One in seven people in the U.S. are food insecure and in need of food assistance. This translates into 46.5 million people, including 12 million children and 7 million seniors. Some of the drivers of food insecurity include low wages, underemployment and unemployment according to Feed America.
One of the prevailing coping strategies of food insecurity is to turn to low-cost, fast food options especially for households with children. Eighty-four percent of food insecure households with children report this strategy. Excessive fast food consumption has been linked to negative health outcomes like obesity, heart disease, and diabetes.
Food banks like the kind operated by Feed America can only do so much to alleviate the problem of food insecurity in America. Local access to affordable, healthy groceries that include fruits and vegetables is a huge problem especially in low-income neighborhoods. According to the USDA, 13.6 million Americans have low access to grocery stores.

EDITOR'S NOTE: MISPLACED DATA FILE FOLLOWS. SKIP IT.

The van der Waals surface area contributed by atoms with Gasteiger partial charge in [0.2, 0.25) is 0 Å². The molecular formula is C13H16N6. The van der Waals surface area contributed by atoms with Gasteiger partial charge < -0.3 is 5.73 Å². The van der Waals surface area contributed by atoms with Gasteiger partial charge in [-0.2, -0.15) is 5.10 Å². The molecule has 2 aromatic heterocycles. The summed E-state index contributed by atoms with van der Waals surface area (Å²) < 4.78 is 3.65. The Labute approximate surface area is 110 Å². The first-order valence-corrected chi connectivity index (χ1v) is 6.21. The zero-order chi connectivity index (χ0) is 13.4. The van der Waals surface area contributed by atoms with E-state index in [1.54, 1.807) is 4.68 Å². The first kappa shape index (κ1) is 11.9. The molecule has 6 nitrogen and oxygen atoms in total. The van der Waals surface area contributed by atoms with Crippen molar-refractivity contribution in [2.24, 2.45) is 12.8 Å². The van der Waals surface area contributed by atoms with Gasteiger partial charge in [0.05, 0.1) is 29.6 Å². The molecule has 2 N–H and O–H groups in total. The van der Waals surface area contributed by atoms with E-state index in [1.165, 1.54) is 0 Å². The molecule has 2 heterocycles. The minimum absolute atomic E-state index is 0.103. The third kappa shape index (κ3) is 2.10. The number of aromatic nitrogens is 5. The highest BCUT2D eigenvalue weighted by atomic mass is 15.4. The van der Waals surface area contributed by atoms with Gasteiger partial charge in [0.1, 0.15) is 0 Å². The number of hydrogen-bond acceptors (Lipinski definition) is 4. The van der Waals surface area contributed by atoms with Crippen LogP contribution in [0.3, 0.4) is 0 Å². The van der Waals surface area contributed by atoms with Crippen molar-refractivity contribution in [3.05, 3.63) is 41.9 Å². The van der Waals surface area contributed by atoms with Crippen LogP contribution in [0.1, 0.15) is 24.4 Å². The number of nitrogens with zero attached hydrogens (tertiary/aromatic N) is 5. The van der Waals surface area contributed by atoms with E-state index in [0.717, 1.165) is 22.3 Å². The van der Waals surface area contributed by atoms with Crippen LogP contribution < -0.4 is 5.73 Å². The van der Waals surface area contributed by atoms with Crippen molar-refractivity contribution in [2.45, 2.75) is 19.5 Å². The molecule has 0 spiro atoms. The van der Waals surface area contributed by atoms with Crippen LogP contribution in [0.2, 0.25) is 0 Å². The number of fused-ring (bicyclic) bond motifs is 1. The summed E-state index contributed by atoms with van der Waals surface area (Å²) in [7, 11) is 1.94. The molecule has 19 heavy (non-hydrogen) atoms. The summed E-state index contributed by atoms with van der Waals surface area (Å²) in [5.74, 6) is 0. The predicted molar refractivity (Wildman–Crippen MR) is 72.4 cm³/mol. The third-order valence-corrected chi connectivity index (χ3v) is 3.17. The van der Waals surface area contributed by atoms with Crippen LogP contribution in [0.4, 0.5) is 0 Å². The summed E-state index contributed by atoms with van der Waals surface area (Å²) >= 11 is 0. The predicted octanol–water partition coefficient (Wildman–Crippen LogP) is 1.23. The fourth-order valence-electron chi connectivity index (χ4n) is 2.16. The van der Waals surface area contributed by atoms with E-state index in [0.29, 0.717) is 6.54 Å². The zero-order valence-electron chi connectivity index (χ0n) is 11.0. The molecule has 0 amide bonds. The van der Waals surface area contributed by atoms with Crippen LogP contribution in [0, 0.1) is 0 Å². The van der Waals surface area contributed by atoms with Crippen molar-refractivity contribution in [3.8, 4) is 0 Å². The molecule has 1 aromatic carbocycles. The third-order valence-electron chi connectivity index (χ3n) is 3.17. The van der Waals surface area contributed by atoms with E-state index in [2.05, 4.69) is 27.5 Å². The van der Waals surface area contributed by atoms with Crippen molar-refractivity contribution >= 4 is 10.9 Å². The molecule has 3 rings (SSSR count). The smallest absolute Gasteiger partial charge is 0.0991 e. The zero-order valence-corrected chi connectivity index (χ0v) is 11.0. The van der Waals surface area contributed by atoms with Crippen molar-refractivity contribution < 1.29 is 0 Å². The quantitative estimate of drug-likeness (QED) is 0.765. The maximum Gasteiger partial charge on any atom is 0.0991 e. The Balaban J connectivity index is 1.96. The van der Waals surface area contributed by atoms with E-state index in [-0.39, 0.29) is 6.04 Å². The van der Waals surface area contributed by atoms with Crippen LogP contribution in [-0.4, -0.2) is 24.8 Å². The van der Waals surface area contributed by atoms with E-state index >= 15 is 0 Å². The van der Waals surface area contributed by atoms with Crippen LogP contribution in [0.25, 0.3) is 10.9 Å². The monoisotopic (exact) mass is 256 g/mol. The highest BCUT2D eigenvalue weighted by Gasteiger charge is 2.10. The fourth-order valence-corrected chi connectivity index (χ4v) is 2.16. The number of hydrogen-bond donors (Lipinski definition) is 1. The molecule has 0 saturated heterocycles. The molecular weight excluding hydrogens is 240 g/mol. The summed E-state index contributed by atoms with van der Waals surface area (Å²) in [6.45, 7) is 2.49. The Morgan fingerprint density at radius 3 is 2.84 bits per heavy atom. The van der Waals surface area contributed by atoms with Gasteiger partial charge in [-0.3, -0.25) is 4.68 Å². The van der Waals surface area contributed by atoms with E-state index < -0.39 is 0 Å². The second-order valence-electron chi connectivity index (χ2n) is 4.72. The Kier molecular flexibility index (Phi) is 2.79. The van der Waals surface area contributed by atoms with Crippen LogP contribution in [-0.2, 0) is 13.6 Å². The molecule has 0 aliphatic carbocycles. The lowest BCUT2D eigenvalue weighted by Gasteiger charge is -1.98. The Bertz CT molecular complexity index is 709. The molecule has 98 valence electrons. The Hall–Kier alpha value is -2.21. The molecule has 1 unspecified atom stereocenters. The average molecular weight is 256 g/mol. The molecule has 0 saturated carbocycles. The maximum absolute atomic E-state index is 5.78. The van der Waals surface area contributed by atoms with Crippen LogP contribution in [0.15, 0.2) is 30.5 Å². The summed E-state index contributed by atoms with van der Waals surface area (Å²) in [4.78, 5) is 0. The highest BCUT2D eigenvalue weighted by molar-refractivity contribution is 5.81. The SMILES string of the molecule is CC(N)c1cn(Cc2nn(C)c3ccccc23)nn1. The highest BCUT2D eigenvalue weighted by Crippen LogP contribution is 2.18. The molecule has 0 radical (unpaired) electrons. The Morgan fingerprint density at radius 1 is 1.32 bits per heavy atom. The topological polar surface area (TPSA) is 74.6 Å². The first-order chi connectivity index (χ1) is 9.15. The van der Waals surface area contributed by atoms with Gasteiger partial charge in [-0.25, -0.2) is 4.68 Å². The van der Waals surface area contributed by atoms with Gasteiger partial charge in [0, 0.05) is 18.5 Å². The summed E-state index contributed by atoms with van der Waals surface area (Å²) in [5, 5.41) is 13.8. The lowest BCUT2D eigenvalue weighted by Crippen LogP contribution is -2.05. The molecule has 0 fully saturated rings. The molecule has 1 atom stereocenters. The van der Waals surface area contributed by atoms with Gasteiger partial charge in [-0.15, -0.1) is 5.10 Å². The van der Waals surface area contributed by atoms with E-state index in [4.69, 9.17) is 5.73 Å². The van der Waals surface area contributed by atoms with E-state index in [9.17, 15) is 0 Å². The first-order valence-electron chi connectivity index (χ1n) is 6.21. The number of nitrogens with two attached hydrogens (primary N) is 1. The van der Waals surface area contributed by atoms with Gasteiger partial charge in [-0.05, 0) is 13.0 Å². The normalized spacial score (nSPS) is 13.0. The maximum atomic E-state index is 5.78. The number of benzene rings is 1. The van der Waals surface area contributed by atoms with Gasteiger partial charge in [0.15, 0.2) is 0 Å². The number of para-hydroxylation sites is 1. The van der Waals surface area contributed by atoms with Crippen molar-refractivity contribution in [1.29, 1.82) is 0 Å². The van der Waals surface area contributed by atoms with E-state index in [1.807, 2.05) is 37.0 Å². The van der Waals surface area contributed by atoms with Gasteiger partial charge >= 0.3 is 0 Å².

This problem is acute enough that USDA term, food deserts, has been coined to define it:
“Urban neighborhoods and rural towns without ready access to fresh, healthy, and affordable food. Instead of supermarkets and grocery stores, these communities may have no food access or are served only by fast food restaurants and convenience stores that offer few healthy, affordable food options. The lack of access contributes to a poor diet and can lead to higher levels of obesity and other diet-related diseases, such as diabetes and heart disease.”
In NYC, the CUNY School of Public Health, pays close attention to low-income neighborhoods and their access to fresh food. When neighborhoods go without affordable fresh food options, their residents often turn to low-cost, fast food options.
One recent example is the closure of an East Harlem Pathmark which was estimated by the School of Public Health to serve 30,000 customers. East Harlem already has the highest rate of diet-related diseases so the closure of this store put the issue in the spotlight.
CUNY Public Health Professor, Nick Freudenberg, called the area a “food swamp” because it is has so few affordable, fresh food options. Now it will have one less.